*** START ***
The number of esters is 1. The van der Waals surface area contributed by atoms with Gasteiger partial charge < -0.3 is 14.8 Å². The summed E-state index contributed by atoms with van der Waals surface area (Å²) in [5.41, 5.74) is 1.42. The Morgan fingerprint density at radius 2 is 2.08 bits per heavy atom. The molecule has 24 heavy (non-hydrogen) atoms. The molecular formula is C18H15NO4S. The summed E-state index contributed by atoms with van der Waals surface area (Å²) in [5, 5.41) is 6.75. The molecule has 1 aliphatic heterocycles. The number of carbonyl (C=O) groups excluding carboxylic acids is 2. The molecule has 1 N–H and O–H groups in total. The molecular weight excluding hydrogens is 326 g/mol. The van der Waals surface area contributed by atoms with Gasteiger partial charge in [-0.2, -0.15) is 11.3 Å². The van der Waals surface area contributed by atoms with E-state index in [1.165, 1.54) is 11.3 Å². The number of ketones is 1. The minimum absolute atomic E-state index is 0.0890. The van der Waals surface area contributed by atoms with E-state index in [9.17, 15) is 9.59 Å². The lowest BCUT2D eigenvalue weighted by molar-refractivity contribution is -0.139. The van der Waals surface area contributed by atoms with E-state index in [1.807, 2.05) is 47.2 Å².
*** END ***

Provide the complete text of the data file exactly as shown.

The number of esters is 1. The van der Waals surface area contributed by atoms with Gasteiger partial charge < -0.3 is 14.8 Å². The summed E-state index contributed by atoms with van der Waals surface area (Å²) in [5.41, 5.74) is 1.42. The Morgan fingerprint density at radius 2 is 2.08 bits per heavy atom. The molecule has 24 heavy (non-hydrogen) atoms. The molecular formula is C18H15NO4S. The summed E-state index contributed by atoms with van der Waals surface area (Å²) in [5, 5.41) is 6.75. The molecule has 1 aliphatic heterocycles. The number of carbonyl (C=O) groups excluding carboxylic acids is 2. The molecule has 1 N–H and O–H groups in total. The molecular weight excluding hydrogens is 326 g/mol. The van der Waals surface area contributed by atoms with Gasteiger partial charge in [-0.2, -0.15) is 11.3 Å². The van der Waals surface area contributed by atoms with E-state index in [1.165, 1.54) is 11.3 Å². The number of ketones is 1. The minimum absolute atomic E-state index is 0.0890. The van der Waals surface area contributed by atoms with E-state index in [9.17, 15) is 9.59 Å². The lowest BCUT2D eigenvalue weighted by molar-refractivity contribution is -0.139. The van der Waals surface area contributed by atoms with E-state index in [1.807, 2.05) is 47.2 Å².